Despite the key role of the surface energy budget in the global climate system, such investigations are rare in Antarctica. In this study, the surface energy budget measurements from the largest ice-free area on northern James Ross Island, in Antarctica, were obtained. The components of net radiation were measured by a net radiometer, while sensible heat flux was measured by a sonic anemometer and ground heat flux by heat flux plates. The surface energy budget was compared with the rest of the Antarctic Peninsula Region and selected places in the Arctic and the impact of surface energy budget components on the ground thermal regime was examined. Mean net radiation on James Ross Island during January–March 2018 reached 102.5 W m−2
. The main surface energy budget component was the latent heat flux, while the sensible heat flux values were only 0.4 W m−2
lower. Mean ground heat flux was only 0.4 Wm-2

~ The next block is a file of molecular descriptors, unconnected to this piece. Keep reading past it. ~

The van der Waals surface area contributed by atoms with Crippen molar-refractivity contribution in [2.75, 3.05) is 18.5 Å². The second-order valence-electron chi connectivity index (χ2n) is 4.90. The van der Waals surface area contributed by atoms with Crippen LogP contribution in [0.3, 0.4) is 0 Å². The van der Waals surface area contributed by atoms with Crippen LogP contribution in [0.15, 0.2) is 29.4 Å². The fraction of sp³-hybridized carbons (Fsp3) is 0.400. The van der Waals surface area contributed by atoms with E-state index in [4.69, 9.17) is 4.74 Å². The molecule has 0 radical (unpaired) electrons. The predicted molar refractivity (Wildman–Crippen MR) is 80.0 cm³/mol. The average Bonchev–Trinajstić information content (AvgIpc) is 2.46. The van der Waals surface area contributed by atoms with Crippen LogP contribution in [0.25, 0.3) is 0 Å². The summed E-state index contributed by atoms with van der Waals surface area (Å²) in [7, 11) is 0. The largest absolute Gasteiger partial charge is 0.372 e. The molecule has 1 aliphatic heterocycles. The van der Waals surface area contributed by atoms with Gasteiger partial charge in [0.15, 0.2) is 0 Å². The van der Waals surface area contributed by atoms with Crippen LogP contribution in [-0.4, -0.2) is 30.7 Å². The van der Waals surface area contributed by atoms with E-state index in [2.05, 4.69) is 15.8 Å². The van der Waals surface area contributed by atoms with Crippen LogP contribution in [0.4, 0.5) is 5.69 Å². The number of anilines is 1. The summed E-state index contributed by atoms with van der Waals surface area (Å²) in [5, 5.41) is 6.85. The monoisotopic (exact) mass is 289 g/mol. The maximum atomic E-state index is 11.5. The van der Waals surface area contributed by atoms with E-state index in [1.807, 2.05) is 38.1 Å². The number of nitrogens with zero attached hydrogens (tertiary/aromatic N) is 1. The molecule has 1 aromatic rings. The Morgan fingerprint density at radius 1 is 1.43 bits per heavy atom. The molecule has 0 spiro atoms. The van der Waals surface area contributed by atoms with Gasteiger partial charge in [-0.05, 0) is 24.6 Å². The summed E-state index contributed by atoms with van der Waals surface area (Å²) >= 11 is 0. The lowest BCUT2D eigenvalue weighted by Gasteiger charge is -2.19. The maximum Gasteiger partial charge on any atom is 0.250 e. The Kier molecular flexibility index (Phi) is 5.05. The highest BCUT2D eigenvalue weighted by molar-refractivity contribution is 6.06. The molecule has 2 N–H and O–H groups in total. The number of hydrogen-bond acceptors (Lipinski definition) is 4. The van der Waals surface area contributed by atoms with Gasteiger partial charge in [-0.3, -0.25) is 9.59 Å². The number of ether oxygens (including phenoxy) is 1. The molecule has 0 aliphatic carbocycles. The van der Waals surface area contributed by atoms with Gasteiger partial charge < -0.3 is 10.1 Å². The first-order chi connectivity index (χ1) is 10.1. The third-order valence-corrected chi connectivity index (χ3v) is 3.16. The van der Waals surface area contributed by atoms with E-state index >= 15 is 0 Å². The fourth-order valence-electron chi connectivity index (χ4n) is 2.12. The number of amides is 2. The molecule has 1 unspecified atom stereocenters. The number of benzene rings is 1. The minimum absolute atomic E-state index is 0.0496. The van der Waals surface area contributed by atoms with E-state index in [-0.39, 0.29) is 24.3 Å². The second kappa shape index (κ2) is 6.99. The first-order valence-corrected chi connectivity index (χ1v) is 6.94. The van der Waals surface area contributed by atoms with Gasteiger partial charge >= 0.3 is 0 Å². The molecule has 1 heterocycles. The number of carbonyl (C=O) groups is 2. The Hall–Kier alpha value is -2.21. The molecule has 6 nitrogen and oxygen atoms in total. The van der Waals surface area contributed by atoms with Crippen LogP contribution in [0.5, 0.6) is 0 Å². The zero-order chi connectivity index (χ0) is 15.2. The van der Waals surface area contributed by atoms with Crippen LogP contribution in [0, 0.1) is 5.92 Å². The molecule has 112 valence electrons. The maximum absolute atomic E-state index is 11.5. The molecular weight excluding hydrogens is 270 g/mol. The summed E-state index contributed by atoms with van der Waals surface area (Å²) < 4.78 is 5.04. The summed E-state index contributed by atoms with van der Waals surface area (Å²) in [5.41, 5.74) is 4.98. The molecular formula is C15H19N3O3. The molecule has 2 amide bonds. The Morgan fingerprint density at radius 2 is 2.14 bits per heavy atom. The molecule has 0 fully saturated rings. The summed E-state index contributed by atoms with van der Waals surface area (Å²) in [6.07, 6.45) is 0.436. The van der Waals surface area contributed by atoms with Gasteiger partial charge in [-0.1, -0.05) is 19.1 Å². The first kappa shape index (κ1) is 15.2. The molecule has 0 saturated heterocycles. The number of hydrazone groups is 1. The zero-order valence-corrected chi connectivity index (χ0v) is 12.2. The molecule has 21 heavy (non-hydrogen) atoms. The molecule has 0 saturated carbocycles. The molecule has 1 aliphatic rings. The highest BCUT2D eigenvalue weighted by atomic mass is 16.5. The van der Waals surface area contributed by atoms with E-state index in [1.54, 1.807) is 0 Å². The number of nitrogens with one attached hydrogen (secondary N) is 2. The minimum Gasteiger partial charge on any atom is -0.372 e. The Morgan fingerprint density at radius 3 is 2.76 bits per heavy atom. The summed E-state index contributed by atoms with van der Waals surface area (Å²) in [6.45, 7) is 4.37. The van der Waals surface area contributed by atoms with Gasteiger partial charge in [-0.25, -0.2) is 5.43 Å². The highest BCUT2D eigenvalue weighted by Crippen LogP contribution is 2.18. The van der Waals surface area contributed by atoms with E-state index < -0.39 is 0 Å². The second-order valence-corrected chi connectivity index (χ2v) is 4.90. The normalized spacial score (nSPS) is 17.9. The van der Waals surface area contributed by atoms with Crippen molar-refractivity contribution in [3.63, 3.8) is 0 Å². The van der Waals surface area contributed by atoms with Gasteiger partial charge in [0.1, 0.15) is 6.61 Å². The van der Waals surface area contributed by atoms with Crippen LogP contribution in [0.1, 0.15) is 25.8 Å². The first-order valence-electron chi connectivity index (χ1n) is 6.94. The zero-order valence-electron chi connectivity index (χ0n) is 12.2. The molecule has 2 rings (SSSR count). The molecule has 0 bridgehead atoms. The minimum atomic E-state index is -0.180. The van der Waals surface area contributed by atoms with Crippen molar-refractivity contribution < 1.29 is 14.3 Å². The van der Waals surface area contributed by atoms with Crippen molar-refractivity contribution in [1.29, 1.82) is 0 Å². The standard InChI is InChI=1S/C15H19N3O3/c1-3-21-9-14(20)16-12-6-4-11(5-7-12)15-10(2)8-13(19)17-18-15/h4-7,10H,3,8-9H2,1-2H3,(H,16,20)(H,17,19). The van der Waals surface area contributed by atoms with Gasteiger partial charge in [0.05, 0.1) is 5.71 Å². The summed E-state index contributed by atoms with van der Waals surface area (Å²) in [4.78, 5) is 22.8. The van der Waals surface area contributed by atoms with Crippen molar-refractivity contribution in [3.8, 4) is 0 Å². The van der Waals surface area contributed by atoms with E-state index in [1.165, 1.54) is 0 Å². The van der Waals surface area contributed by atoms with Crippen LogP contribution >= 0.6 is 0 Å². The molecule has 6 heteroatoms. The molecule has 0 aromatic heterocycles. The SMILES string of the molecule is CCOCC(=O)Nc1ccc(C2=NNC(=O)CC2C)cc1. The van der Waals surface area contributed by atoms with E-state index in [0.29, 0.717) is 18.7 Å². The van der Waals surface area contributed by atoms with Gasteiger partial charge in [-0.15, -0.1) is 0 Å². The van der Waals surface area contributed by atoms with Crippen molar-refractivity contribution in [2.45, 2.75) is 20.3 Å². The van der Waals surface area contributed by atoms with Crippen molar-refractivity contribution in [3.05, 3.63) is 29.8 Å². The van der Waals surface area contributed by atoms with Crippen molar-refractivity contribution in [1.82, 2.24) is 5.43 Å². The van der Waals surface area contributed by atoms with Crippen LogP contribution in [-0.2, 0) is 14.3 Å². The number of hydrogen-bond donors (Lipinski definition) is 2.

, however, it was negative in 47% of January–March 2018, while it was positive in the rest of the time. The ground thermal regime was affected by surface energy budget components to a depth of 50 cm. The strongest relationship was found between ground heat flux and ground surface temperature. Further analysis confirmed that active layer refroze after a sequence of three days with negative ground heat flux even in summer months. Daily mean net radiation and ground heat flux were significantly reduced when cloud amount increased, while the influence of snow cover on ground surface temperature was negligible.
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